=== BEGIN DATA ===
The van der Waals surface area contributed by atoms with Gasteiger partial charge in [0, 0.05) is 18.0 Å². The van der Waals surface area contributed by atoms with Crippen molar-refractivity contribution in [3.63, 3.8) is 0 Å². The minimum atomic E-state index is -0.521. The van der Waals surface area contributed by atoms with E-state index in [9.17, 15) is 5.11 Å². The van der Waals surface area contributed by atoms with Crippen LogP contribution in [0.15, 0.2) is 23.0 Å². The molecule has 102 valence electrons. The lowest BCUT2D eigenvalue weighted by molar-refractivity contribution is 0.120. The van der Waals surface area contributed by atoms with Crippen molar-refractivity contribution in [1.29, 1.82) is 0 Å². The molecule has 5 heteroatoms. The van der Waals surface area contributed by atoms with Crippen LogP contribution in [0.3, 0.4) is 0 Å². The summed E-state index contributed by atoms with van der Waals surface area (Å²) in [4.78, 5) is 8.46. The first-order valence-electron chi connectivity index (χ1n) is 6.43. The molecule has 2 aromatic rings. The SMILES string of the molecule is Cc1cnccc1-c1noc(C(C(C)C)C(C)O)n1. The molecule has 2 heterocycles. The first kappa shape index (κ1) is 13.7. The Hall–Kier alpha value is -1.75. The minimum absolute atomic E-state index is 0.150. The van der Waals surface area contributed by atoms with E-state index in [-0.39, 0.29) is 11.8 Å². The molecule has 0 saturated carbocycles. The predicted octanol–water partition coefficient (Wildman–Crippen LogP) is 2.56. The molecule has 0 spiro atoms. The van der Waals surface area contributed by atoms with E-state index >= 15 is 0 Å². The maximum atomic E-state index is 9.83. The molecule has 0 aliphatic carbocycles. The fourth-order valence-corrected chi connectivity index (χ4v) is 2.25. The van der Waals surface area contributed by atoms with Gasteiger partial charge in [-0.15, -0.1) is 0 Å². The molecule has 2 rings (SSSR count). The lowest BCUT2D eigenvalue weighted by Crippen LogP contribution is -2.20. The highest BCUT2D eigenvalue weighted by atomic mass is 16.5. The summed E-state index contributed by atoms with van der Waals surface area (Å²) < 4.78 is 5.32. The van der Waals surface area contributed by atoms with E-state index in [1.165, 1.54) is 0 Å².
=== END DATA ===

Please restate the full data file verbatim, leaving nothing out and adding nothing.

The van der Waals surface area contributed by atoms with Gasteiger partial charge in [0, 0.05) is 18.0 Å². The van der Waals surface area contributed by atoms with Crippen molar-refractivity contribution in [3.63, 3.8) is 0 Å². The minimum atomic E-state index is -0.521. The van der Waals surface area contributed by atoms with E-state index in [9.17, 15) is 5.11 Å². The van der Waals surface area contributed by atoms with Crippen LogP contribution in [0.15, 0.2) is 23.0 Å². The molecule has 102 valence electrons. The lowest BCUT2D eigenvalue weighted by molar-refractivity contribution is 0.120. The van der Waals surface area contributed by atoms with Crippen molar-refractivity contribution in [1.29, 1.82) is 0 Å². The molecule has 5 heteroatoms. The van der Waals surface area contributed by atoms with Crippen LogP contribution in [0.3, 0.4) is 0 Å². The summed E-state index contributed by atoms with van der Waals surface area (Å²) in [4.78, 5) is 8.46. The first-order valence-electron chi connectivity index (χ1n) is 6.43. The molecule has 2 aromatic rings. The SMILES string of the molecule is Cc1cnccc1-c1noc(C(C(C)C)C(C)O)n1. The molecule has 2 heterocycles. The first kappa shape index (κ1) is 13.7. The Hall–Kier alpha value is -1.75. The minimum absolute atomic E-state index is 0.150. The van der Waals surface area contributed by atoms with E-state index in [-0.39, 0.29) is 11.8 Å². The molecule has 0 saturated carbocycles. The predicted octanol–water partition coefficient (Wildman–Crippen LogP) is 2.56. The molecule has 0 spiro atoms. The van der Waals surface area contributed by atoms with E-state index >= 15 is 0 Å². The maximum atomic E-state index is 9.83. The molecule has 0 aliphatic carbocycles. The fourth-order valence-corrected chi connectivity index (χ4v) is 2.25. The van der Waals surface area contributed by atoms with Gasteiger partial charge in [-0.15, -0.1) is 0 Å². The molecule has 2 rings (SSSR count). The lowest BCUT2D eigenvalue weighted by Crippen LogP contribution is -2.20. The highest BCUT2D eigenvalue weighted by atomic mass is 16.5. The summed E-state index contributed by atoms with van der Waals surface area (Å²) < 4.78 is 5.32. The van der Waals surface area contributed by atoms with E-state index in [1.165, 1.54) is 0 Å².